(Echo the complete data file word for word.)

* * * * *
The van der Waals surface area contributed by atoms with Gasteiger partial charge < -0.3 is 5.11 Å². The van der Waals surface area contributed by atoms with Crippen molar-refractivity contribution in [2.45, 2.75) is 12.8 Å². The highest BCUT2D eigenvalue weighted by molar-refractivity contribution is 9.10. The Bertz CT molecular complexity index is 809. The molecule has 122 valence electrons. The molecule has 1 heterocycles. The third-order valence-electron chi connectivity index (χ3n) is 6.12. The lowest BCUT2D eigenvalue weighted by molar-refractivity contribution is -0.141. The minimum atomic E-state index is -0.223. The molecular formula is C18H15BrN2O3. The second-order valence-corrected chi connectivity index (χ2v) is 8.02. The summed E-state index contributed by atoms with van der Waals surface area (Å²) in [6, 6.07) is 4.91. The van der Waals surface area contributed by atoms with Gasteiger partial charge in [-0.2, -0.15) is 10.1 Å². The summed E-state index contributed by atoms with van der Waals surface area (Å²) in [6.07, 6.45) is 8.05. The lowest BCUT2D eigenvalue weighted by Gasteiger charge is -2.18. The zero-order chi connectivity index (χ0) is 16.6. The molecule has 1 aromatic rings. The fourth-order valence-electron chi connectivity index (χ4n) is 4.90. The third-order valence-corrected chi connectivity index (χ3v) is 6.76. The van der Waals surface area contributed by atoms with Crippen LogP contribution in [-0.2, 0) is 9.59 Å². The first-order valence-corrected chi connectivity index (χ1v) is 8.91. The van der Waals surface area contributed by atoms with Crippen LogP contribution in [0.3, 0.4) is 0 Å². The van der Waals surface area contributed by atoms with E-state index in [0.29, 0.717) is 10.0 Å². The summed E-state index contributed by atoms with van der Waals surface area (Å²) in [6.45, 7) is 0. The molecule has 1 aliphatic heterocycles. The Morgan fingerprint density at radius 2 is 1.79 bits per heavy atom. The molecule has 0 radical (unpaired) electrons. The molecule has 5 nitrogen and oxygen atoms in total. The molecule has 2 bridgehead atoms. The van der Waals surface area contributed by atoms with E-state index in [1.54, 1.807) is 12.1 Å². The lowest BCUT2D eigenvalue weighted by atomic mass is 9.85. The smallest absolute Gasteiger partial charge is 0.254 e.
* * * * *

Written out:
The van der Waals surface area contributed by atoms with Gasteiger partial charge < -0.3 is 5.11 Å². The van der Waals surface area contributed by atoms with Crippen molar-refractivity contribution in [2.45, 2.75) is 12.8 Å². The highest BCUT2D eigenvalue weighted by molar-refractivity contribution is 9.10. The Bertz CT molecular complexity index is 809. The molecule has 122 valence electrons. The molecule has 1 heterocycles. The third-order valence-electron chi connectivity index (χ3n) is 6.12. The lowest BCUT2D eigenvalue weighted by molar-refractivity contribution is -0.141. The minimum atomic E-state index is -0.223. The molecular formula is C18H15BrN2O3. The second-order valence-corrected chi connectivity index (χ2v) is 8.02. The summed E-state index contributed by atoms with van der Waals surface area (Å²) in [6, 6.07) is 4.91. The van der Waals surface area contributed by atoms with Gasteiger partial charge in [-0.2, -0.15) is 10.1 Å². The summed E-state index contributed by atoms with van der Waals surface area (Å²) in [6.07, 6.45) is 8.05. The lowest BCUT2D eigenvalue weighted by Gasteiger charge is -2.18. The zero-order chi connectivity index (χ0) is 16.6. The molecule has 1 aromatic rings. The fourth-order valence-electron chi connectivity index (χ4n) is 4.90. The third-order valence-corrected chi connectivity index (χ3v) is 6.76. The van der Waals surface area contributed by atoms with Crippen LogP contribution in [-0.2, 0) is 9.59 Å². The first-order valence-corrected chi connectivity index (χ1v) is 8.91. The van der Waals surface area contributed by atoms with Crippen LogP contribution in [0.3, 0.4) is 0 Å². The van der Waals surface area contributed by atoms with E-state index in [0.29, 0.717) is 10.0 Å². The summed E-state index contributed by atoms with van der Waals surface area (Å²) in [6.45, 7) is 0. The molecule has 1 aliphatic heterocycles. The Morgan fingerprint density at radius 2 is 1.79 bits per heavy atom. The molecule has 0 radical (unpaired) electrons. The molecule has 5 nitrogen and oxygen atoms in total. The molecule has 2 bridgehead atoms. The van der Waals surface area contributed by atoms with E-state index in [1.54, 1.807) is 12.1 Å². The lowest BCUT2D eigenvalue weighted by atomic mass is 9.85. The smallest absolute Gasteiger partial charge is 0.254 e.